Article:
International Cooking: Food from Bahrain

Bahrain is a small island country in the Persian Gulf, near Saudi Arabia and Qatar. I found it difficult to find much to make, since most of the dishes I discovered weren’t really Bahraini, but originated in another Middle Eastern country. Then there were some dishes that seemed very authentically Bahraini, but I just couldn’t find enough information to actually make them. Still, I’m happy with the short list of dishes I was able to produce.

What Do People Eat in Bahrain?

The cuisine of Bahrain is influenced by a wide range of countries, since it has been an important seaport for a long time and has seen all kinds of people pass through. Biryani is a popular rice dish, which comes from India, and falafel is also widely eaten, though that is said to have originated in Egypt.

Main dishes commonly include meat of some kind, and fish is popular too since it’s easily accessible. Dishes often feature a wide range of spices, as is common in the Middle East.

A wide variety of cookies and cake-like desserts are available, with the preferred flavorings being rose water, cardamon, and saffron.

What I Made

Balaleet (Sweetened Vermicelli with Omelet)


Balaleet is a dish that is popular not only in Bahrain, but also in the United Arab Emirates, Qatar, and other countries in the region. It consists of vermicelli noodles seasoned with cardamom, saffron, rose water, and sugar, with a thin omelet on top. I followed the recipe from Tara’s Multicultural Table and it was very simple to make. I made sure to get proper Middle Eastern vermicelli too, unlike when I was making chorba beida for Algeria week. I have to say, I’m not sure I really enjoyed this dish. I think it turned out like it was supposed to, but I just wasn’t a fan of this particular version of sweet and savory. I encourage you to try it though if you think it’s something that appeals to you.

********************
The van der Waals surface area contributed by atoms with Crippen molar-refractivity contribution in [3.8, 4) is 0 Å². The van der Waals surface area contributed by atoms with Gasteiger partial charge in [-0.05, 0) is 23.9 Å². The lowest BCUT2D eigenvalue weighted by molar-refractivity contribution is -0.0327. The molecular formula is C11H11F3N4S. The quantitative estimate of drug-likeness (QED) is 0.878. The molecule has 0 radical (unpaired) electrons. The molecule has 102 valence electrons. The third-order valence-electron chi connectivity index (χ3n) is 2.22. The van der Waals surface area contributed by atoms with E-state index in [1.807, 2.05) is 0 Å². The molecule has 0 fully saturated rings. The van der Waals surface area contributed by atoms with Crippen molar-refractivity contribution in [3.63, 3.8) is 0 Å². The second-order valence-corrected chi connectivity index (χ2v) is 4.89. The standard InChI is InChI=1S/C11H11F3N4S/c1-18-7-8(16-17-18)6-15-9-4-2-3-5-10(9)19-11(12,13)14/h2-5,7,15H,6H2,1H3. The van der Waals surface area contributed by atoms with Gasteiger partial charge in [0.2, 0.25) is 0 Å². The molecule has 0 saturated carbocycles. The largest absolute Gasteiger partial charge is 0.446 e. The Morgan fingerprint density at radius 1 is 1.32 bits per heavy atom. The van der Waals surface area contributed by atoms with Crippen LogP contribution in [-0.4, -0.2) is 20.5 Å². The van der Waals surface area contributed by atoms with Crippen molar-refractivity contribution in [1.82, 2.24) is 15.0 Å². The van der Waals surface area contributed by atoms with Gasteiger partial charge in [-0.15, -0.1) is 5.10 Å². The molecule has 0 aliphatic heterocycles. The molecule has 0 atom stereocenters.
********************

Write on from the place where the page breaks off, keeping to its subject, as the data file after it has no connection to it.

Chicken Machboos (Spiced Chicken and Rice)

Chicken machboos

Chicken machboos is considered the national dish of Bahrain, and I can see why because it’s delicious. It’s a rice dish with a lot of spices, including a few things most people may not be familiar with, such as baharat. Baharat is a Middle Eastern spice blend. The ingredients vary, but typically it may include black pepper, cardamom, cinnamon, nutmeg, turmeric, cloves, cumin, coriander, and paprika. I actually had a pre-made version already, which I got from the Spice House. It’s great with lamb or beef and, it turns out, in rice dishes too. The other unusual ingredient was dried lime. I was able to get a bag of these at my local Middle Eastern grocery store for only a few dollars. I’m not sure exactly how they contributed to the flavor of the dish, because there was so much other stuff going on, but I plan to experiment with them more in the future. One thing I will say; the recipe said to puncture them before putting them into the dish, so they can release their flavor. This was really hard to do, even with a sharp knife, so I suggest you take care if you ever attempt this.